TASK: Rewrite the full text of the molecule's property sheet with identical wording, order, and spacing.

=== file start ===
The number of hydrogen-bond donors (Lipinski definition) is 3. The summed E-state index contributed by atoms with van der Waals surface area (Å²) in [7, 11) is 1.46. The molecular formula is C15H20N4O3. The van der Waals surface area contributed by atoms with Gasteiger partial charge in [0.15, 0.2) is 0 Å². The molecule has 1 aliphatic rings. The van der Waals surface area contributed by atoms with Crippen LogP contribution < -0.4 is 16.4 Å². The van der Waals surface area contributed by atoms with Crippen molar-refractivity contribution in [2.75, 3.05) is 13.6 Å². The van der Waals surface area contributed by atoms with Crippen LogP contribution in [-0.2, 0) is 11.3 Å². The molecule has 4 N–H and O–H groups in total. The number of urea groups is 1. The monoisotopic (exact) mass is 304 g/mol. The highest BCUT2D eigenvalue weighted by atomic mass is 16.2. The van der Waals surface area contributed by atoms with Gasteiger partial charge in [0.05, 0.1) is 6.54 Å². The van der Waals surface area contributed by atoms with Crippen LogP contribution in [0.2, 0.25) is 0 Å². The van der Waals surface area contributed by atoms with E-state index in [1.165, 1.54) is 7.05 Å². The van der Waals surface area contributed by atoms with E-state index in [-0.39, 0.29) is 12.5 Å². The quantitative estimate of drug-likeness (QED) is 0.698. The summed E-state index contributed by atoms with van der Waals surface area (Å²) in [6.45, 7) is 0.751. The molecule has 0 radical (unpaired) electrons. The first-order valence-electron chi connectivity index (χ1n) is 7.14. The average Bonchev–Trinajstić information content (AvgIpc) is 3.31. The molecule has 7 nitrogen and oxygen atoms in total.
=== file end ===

The number of hydrogen-bond donors (Lipinski definition) is 3. The summed E-state index contributed by atoms with van der Waals surface area (Å²) in [7, 11) is 1.46. The molecular formula is C15H20N4O3. The van der Waals surface area contributed by atoms with Gasteiger partial charge in [0.15, 0.2) is 0 Å². The molecule has 1 aliphatic rings. The van der Waals surface area contributed by atoms with Crippen LogP contribution < -0.4 is 16.4 Å². The van der Waals surface area contributed by atoms with Crippen molar-refractivity contribution in [2.75, 3.05) is 13.6 Å². The van der Waals surface area contributed by atoms with Crippen LogP contribution in [-0.2, 0) is 11.3 Å². The molecule has 4 N–H and O–H groups in total. The number of urea groups is 1. The monoisotopic (exact) mass is 304 g/mol. The highest BCUT2D eigenvalue weighted by atomic mass is 16.2. The van der Waals surface area contributed by atoms with Gasteiger partial charge in [0.05, 0.1) is 6.54 Å². The van der Waals surface area contributed by atoms with Crippen LogP contribution in [0.2, 0.25) is 0 Å². The van der Waals surface area contributed by atoms with E-state index in [1.165, 1.54) is 7.05 Å². The van der Waals surface area contributed by atoms with E-state index in [-0.39, 0.29) is 12.5 Å². The quantitative estimate of drug-likeness (QED) is 0.698. The summed E-state index contributed by atoms with van der Waals surface area (Å²) in [6.45, 7) is 0.751. The molecule has 0 radical (unpaired) electrons. The first-order valence-electron chi connectivity index (χ1n) is 7.14. The average Bonchev–Trinajstić information content (AvgIpc) is 3.31. The molecule has 7 nitrogen and oxygen atoms in total.